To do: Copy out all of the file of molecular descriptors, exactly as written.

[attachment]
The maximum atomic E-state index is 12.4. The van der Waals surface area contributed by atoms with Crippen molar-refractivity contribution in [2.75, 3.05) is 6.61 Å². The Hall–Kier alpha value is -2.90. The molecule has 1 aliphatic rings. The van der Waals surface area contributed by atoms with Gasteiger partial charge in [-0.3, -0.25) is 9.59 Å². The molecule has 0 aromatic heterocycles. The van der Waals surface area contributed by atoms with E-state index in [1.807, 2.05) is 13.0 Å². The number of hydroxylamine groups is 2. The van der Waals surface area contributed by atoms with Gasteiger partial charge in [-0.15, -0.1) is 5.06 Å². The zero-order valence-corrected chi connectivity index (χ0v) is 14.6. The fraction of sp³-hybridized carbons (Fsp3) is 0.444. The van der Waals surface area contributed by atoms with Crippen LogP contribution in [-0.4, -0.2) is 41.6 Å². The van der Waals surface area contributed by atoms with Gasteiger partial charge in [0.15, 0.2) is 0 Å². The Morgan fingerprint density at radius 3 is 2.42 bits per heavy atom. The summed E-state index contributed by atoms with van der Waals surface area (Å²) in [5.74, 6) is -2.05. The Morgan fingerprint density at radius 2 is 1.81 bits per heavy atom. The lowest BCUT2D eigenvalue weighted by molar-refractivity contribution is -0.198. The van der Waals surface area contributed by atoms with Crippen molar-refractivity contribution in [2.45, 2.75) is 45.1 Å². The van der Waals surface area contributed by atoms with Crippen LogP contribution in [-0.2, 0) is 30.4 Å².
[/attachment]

The maximum atomic E-state index is 12.4. The van der Waals surface area contributed by atoms with Crippen molar-refractivity contribution in [2.75, 3.05) is 6.61 Å². The Hall–Kier alpha value is -2.90. The molecule has 1 aliphatic rings. The van der Waals surface area contributed by atoms with Gasteiger partial charge in [-0.3, -0.25) is 9.59 Å². The molecule has 0 aromatic heterocycles. The van der Waals surface area contributed by atoms with E-state index in [1.807, 2.05) is 13.0 Å². The number of hydroxylamine groups is 2. The van der Waals surface area contributed by atoms with Gasteiger partial charge in [-0.15, -0.1) is 5.06 Å². The zero-order valence-corrected chi connectivity index (χ0v) is 14.6. The fraction of sp³-hybridized carbons (Fsp3) is 0.444. The van der Waals surface area contributed by atoms with Crippen LogP contribution in [-0.4, -0.2) is 41.6 Å². The van der Waals surface area contributed by atoms with Gasteiger partial charge in [0.15, 0.2) is 0 Å². The Morgan fingerprint density at radius 3 is 2.42 bits per heavy atom. The summed E-state index contributed by atoms with van der Waals surface area (Å²) in [5.74, 6) is -2.05. The Morgan fingerprint density at radius 2 is 1.81 bits per heavy atom. The lowest BCUT2D eigenvalue weighted by molar-refractivity contribution is -0.198. The van der Waals surface area contributed by atoms with Crippen molar-refractivity contribution in [2.45, 2.75) is 45.1 Å². The van der Waals surface area contributed by atoms with Crippen LogP contribution in [-0.2, 0) is 30.4 Å².